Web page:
Famed Appeals Court Judge Worries That Allowing People To Record Police Might Mean That People Actually Record The Police
from the wtf? dept
While I definitely don't agree with famed 7th Circuit appeals court judge Richard Posner on everything, he's generally recognized as a smart judge with a strong libertarian belief and a recognition and understanding of real economic issues. However, there are a few times when he seems to just reach a weird conclusion. Case in point: in a case involving Illinois' somewhat ridiculous "eavesdropping" law, which makes you a criminal just for recording the police with a mobile phone, Judge Posner has suggested that letting people film police is undesirable:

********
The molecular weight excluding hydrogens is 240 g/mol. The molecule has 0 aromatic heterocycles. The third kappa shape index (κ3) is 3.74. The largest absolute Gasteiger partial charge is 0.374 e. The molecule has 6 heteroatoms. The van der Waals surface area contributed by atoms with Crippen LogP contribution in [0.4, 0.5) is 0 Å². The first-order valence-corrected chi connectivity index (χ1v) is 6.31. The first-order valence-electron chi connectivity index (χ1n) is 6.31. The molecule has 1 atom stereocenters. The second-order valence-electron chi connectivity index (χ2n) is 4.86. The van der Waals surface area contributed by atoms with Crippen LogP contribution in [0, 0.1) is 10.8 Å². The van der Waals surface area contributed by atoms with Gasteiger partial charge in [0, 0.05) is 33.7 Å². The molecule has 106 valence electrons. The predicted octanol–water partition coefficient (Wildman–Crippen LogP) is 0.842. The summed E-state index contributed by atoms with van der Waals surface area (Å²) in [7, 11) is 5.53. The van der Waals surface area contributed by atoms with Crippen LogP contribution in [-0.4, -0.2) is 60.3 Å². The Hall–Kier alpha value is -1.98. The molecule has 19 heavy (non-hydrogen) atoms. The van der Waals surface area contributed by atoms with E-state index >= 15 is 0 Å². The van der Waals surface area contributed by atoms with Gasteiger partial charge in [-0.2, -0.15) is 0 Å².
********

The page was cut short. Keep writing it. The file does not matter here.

"If you permit the audio recordings, they'll be a lot more eavesdropping.…There's going to be a lot of this snooping around by reporters and bloggers," U.S. 7th Circuit Judge Richard Posner said. "Yes, it's a bad thing. There is such a thing as privacy."...Say what now? We're talking about recording public officials who are paid with taxpayer dollars doing a job in public, and Posner is worried about their privacy rights? Wouldn't it be a good thing for reporters and bloggers to be "snooping around" police if it turns up problems or corruption? And, really, since other courts have already declared similar rules unconstitutional, and it hasn't rendered those kinds of states into this crazy dystopia that judge Posner envisions, shouldn't that be evidence that these "concerns" are out of touch with reality?